Neural nets vs. regression models

Eliot Johnson writes:

I have a question concerning papers comparing two broad domains of modeling: neural nets and statistical models. Both terms are catch-alls, within each of which there are, quite obviously, multiple subdomains. For instance, NNs could include ML, DL, AI, and so on. While statistical models should include panel data, time series, hierarchical Bayesian models, and more.

I’m aware of two papers that explicitly compare these two broad domains:

(1) Sirignano, et al., Deep Learning for Mortgage Risk,

(2) Makridakis, et al., Statistical and Machine Learning forecasting methods: Concerns and ways forward

But there must be more than just these two examples. Are there others that you are aware of? Do you think a post on your blog would be useful? If so, I’m sure you can think of better ways to phrase or express my “two broad domains.”

My reply:

I don’t actually know.

Back in 1994 or so I remember talking with Radford Neal about the neural net models in his Ph.D. thesis and asking if he could try them out on analysis of data from sample surveys. The idea was that we have two sorts of models: multilevel logistic regression and Gaussian processes. Both models can use the same predictors (characteristics of survey respondents such as sex, ethnicity, age, and state), and both have the structure that similar respondents have similar predicted outcomes—but the two models have different mathematical structures. The regression model works with a linear predictor from all these factors, whereas the Gaussian process model uses an unnormalized probability density—a prior distribution—that encourages people with similar predictors to have similar outcomes.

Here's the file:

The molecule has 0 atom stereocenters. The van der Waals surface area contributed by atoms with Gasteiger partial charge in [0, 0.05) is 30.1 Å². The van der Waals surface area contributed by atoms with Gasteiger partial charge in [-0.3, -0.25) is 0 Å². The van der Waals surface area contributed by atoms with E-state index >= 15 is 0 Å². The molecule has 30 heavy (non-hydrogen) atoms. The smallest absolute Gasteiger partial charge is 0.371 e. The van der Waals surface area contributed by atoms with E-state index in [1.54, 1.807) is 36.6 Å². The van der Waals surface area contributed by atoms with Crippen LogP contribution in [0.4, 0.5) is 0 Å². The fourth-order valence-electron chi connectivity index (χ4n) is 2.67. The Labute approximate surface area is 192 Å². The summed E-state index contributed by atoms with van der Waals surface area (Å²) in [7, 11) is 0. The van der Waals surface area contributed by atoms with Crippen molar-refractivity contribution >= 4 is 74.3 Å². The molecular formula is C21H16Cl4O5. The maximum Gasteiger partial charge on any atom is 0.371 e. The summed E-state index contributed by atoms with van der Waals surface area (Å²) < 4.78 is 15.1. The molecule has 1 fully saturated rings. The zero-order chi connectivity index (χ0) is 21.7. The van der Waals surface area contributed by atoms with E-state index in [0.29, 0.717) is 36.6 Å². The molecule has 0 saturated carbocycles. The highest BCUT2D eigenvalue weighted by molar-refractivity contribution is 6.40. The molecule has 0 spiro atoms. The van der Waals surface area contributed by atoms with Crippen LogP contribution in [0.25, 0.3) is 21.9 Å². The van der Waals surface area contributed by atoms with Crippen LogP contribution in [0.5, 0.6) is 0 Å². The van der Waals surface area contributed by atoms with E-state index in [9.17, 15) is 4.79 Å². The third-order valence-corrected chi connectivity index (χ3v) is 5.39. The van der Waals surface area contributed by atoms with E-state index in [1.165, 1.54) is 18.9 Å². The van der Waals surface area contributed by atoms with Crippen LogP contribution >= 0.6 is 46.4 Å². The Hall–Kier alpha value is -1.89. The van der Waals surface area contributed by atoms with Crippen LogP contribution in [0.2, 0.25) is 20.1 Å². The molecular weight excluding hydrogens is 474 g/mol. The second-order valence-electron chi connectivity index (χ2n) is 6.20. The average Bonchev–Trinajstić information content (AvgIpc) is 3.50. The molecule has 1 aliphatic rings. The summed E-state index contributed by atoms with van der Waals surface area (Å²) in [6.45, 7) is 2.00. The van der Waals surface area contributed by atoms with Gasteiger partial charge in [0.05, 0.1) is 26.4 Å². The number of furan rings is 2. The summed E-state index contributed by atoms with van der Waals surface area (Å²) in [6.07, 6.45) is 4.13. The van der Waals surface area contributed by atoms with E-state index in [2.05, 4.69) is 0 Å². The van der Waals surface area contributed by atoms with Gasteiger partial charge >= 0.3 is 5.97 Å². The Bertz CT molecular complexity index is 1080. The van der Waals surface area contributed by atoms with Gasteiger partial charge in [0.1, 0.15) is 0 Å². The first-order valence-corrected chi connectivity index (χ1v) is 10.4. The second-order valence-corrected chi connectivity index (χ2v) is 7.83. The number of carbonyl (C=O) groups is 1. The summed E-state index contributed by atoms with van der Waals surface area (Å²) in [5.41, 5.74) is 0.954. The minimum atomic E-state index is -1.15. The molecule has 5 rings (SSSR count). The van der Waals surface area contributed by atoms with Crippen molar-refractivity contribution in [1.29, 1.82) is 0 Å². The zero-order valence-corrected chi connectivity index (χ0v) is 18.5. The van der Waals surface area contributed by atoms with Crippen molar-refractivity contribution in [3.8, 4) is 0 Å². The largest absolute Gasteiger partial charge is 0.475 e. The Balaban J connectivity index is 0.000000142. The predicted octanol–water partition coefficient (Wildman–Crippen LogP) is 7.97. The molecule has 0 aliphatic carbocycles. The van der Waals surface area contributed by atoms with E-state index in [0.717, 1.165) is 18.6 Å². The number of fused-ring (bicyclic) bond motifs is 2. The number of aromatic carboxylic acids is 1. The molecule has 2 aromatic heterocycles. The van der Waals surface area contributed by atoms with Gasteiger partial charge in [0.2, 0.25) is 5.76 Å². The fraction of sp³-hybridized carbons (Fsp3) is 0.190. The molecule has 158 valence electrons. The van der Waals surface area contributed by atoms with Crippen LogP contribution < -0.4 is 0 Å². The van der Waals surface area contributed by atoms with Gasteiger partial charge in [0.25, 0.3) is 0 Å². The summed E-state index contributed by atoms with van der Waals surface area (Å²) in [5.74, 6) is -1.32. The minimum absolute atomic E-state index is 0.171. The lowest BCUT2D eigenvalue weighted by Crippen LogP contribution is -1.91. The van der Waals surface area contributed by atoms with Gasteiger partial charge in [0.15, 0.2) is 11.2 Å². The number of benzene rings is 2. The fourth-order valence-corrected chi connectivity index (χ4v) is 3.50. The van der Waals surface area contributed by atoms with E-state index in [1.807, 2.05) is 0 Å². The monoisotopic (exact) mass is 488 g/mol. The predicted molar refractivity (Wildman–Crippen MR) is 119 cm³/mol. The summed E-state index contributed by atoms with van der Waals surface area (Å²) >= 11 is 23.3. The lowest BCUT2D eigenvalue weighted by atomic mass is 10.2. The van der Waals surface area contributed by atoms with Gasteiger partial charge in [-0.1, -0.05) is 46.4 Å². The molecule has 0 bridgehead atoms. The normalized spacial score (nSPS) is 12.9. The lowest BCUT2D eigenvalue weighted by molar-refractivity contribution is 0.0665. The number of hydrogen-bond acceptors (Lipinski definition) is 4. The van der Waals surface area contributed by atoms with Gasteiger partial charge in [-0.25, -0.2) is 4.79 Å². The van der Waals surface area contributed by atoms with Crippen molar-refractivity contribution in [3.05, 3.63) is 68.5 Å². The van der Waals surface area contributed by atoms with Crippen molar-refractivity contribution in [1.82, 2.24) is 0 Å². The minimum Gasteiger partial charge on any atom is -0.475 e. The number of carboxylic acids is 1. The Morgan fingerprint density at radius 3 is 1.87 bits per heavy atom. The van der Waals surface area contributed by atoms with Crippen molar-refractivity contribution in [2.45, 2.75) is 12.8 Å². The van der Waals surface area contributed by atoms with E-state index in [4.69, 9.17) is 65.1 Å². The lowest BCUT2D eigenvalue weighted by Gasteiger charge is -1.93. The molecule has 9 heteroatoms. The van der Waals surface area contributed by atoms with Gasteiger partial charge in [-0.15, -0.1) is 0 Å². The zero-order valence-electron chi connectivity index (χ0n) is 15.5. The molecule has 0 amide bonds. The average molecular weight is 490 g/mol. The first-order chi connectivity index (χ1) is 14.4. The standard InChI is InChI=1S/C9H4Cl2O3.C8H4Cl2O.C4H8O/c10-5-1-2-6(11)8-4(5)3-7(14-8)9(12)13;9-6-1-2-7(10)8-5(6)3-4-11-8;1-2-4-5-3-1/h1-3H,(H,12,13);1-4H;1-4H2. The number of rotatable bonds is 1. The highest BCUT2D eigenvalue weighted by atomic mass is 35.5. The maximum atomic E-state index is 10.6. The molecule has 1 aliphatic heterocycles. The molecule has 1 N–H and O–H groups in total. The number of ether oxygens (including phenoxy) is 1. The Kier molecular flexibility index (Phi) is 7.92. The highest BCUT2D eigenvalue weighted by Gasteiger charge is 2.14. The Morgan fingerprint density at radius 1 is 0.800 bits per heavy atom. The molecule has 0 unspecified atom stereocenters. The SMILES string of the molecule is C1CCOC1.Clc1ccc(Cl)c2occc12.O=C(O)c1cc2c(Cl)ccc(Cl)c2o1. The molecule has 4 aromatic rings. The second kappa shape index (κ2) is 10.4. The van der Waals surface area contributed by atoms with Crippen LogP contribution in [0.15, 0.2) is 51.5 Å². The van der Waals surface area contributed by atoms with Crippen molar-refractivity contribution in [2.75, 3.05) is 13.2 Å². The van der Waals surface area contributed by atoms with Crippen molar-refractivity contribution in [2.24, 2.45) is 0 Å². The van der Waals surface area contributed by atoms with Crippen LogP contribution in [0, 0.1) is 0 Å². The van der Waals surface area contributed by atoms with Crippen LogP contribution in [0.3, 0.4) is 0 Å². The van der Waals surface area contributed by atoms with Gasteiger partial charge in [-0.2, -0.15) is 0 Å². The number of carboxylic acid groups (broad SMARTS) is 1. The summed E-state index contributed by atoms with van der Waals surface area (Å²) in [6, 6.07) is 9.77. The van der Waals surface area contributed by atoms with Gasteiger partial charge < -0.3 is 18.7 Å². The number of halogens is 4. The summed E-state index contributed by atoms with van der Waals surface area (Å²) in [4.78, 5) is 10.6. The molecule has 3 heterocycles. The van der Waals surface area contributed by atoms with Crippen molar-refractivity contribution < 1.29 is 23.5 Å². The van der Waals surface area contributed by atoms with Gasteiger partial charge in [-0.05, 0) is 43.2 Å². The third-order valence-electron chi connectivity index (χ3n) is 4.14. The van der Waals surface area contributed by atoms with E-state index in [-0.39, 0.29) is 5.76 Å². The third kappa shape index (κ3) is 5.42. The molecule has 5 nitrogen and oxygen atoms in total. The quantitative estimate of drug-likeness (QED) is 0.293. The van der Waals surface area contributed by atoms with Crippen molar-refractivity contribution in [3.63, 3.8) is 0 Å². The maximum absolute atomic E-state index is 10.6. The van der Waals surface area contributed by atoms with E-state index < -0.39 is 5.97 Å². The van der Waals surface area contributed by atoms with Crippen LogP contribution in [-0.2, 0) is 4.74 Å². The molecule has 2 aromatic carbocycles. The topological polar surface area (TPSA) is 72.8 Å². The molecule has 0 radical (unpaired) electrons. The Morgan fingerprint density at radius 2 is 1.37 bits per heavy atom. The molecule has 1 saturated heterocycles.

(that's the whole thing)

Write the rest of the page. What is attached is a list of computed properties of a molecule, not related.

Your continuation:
My guess is that the two models would do about the same, following the general principle that the most important thing about a statistical procedure is not what you do with the data, but what data you use. In either case, though, some thought might need to go into the modeling. For example, you’ll want to include state-level predictors. As we’ve discussed before, when your data are sparse, multilevel regression works much better if you have good group-level predictors, and some of the examples where it appears that MRP performs poorly, are examples where people are not using available group-level information.

Anyway, to continue with the question above, asking about neural nets and statistical models: Actually, neural nets are a special case of statistical models, typically Bayesian hierarchical logistic regression with latent parameters. But neural nets are typically estimated in a different way: the resulting posterior distributions will generally be multimodal, so rather than try the hopeless task of traversing the whole posterior distribution, we’ll use various approximate methods, which then are evaluated using predictive accuracy.

By the way, Radford’s answer to my question back in 1994 was that he was too busy to try fitting his models to my data. And I guess I was too busy too, because I didn’t try it either! More recently, I asked a computer scientist and he said he thought the datasets I was working with were too small for his methods to be very useful. More generally, though, I like the idea of RPP, also the idea of using stacking to combine Bayesian inferences from different fitted models.